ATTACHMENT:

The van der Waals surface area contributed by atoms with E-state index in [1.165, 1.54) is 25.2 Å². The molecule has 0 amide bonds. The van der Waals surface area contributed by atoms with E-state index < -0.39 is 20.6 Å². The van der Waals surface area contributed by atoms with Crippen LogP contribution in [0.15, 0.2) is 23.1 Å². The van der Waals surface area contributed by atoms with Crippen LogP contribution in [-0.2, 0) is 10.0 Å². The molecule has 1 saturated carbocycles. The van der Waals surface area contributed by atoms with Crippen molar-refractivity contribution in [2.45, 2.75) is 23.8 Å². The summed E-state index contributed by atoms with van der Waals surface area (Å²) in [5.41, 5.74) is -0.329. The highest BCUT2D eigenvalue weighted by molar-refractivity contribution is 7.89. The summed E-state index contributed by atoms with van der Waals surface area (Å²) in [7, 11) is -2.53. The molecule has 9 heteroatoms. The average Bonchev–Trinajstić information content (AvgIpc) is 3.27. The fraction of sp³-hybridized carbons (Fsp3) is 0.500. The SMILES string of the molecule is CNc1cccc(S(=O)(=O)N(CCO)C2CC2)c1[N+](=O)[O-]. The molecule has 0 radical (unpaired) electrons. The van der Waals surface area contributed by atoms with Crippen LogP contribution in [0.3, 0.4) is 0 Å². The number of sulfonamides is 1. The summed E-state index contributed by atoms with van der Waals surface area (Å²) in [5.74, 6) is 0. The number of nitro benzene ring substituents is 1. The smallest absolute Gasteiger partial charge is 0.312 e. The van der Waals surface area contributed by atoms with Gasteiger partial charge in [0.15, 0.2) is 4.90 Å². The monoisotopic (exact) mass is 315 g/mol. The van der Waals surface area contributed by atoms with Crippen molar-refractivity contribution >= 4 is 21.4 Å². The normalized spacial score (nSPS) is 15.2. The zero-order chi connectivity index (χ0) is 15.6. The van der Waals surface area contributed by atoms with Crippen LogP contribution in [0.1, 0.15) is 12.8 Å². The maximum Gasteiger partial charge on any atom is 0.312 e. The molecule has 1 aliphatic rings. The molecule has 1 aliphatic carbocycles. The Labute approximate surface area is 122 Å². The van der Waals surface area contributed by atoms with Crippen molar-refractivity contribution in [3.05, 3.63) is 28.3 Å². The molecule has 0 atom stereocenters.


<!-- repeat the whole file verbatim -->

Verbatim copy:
The van der Waals surface area contributed by atoms with E-state index in [1.165, 1.54) is 25.2 Å². The molecule has 0 amide bonds. The van der Waals surface area contributed by atoms with E-state index < -0.39 is 20.6 Å². The van der Waals surface area contributed by atoms with Crippen LogP contribution in [0.15, 0.2) is 23.1 Å². The van der Waals surface area contributed by atoms with Crippen LogP contribution in [-0.2, 0) is 10.0 Å². The molecule has 1 saturated carbocycles. The van der Waals surface area contributed by atoms with Crippen molar-refractivity contribution in [2.45, 2.75) is 23.8 Å². The summed E-state index contributed by atoms with van der Waals surface area (Å²) in [5.41, 5.74) is -0.329. The highest BCUT2D eigenvalue weighted by molar-refractivity contribution is 7.89. The summed E-state index contributed by atoms with van der Waals surface area (Å²) in [7, 11) is -2.53. The molecule has 9 heteroatoms. The average Bonchev–Trinajstić information content (AvgIpc) is 3.27. The fraction of sp³-hybridized carbons (Fsp3) is 0.500. The SMILES string of the molecule is CNc1cccc(S(=O)(=O)N(CCO)C2CC2)c1[N+](=O)[O-]. The molecule has 0 radical (unpaired) electrons. The van der Waals surface area contributed by atoms with Crippen LogP contribution in [0.3, 0.4) is 0 Å². The number of sulfonamides is 1. The summed E-state index contributed by atoms with van der Waals surface area (Å²) in [5.74, 6) is 0. The number of nitro benzene ring substituents is 1. The smallest absolute Gasteiger partial charge is 0.312 e. The van der Waals surface area contributed by atoms with Gasteiger partial charge in [0.15, 0.2) is 4.90 Å². The monoisotopic (exact) mass is 315 g/mol. The van der Waals surface area contributed by atoms with Crippen molar-refractivity contribution >= 4 is 21.4 Å². The normalized spacial score (nSPS) is 15.2. The zero-order chi connectivity index (χ0) is 15.6. The van der Waals surface area contributed by atoms with Crippen LogP contribution in [0.1, 0.15) is 12.8 Å². The maximum Gasteiger partial charge on any atom is 0.312 e. The molecule has 1 aliphatic rings. The molecule has 1 aliphatic carbocycles. The Labute approximate surface area is 122 Å². The van der Waals surface area contributed by atoms with Crippen molar-refractivity contribution in [3.05, 3.63) is 28.3 Å². The molecule has 0 atom stereocenters.